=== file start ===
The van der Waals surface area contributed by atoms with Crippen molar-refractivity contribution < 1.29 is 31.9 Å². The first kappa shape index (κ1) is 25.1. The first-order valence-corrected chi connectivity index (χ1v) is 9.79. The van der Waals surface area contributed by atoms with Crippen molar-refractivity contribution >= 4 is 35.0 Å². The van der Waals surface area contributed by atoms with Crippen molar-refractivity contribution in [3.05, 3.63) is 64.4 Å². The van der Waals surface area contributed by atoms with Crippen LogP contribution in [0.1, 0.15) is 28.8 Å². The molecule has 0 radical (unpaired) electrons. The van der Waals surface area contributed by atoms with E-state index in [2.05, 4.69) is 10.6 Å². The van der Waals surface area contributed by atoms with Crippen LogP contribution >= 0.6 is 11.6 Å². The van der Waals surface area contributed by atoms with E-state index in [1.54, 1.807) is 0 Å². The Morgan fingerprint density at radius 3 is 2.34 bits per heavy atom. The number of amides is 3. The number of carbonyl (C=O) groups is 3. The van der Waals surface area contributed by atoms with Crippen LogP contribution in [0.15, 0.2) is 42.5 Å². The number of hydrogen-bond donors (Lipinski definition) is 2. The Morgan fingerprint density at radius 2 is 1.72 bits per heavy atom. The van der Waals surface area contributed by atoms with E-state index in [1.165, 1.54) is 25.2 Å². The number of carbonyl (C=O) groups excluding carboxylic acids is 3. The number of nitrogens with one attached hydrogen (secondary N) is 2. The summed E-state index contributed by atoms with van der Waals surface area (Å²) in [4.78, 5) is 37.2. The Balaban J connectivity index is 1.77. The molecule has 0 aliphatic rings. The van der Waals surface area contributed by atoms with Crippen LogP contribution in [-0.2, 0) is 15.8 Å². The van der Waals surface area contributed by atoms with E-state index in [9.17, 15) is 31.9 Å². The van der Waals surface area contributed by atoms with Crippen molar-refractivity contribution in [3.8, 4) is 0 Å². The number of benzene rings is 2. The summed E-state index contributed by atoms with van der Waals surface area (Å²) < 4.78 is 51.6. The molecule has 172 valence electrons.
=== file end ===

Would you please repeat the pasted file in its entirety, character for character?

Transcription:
The van der Waals surface area contributed by atoms with Crippen molar-refractivity contribution < 1.29 is 31.9 Å². The first kappa shape index (κ1) is 25.1. The first-order valence-corrected chi connectivity index (χ1v) is 9.79. The van der Waals surface area contributed by atoms with Crippen molar-refractivity contribution >= 4 is 35.0 Å². The van der Waals surface area contributed by atoms with Crippen molar-refractivity contribution in [3.05, 3.63) is 64.4 Å². The van der Waals surface area contributed by atoms with Crippen LogP contribution in [0.1, 0.15) is 28.8 Å². The molecule has 0 radical (unpaired) electrons. The van der Waals surface area contributed by atoms with E-state index in [2.05, 4.69) is 10.6 Å². The van der Waals surface area contributed by atoms with Crippen LogP contribution >= 0.6 is 11.6 Å². The van der Waals surface area contributed by atoms with E-state index in [1.54, 1.807) is 0 Å². The Morgan fingerprint density at radius 3 is 2.34 bits per heavy atom. The number of amides is 3. The number of carbonyl (C=O) groups is 3. The van der Waals surface area contributed by atoms with Crippen LogP contribution in [0.15, 0.2) is 42.5 Å². The number of hydrogen-bond donors (Lipinski definition) is 2. The Morgan fingerprint density at radius 2 is 1.72 bits per heavy atom. The van der Waals surface area contributed by atoms with E-state index in [1.165, 1.54) is 25.2 Å². The number of carbonyl (C=O) groups excluding carboxylic acids is 3. The number of nitrogens with one attached hydrogen (secondary N) is 2. The summed E-state index contributed by atoms with van der Waals surface area (Å²) in [4.78, 5) is 37.2. The Balaban J connectivity index is 1.77. The molecule has 0 aliphatic rings. The van der Waals surface area contributed by atoms with Crippen LogP contribution in [-0.2, 0) is 15.8 Å². The van der Waals surface area contributed by atoms with E-state index in [9.17, 15) is 31.9 Å². The van der Waals surface area contributed by atoms with Crippen molar-refractivity contribution in [3.8, 4) is 0 Å². The number of benzene rings is 2. The summed E-state index contributed by atoms with van der Waals surface area (Å²) < 4.78 is 51.6. The molecule has 172 valence electrons.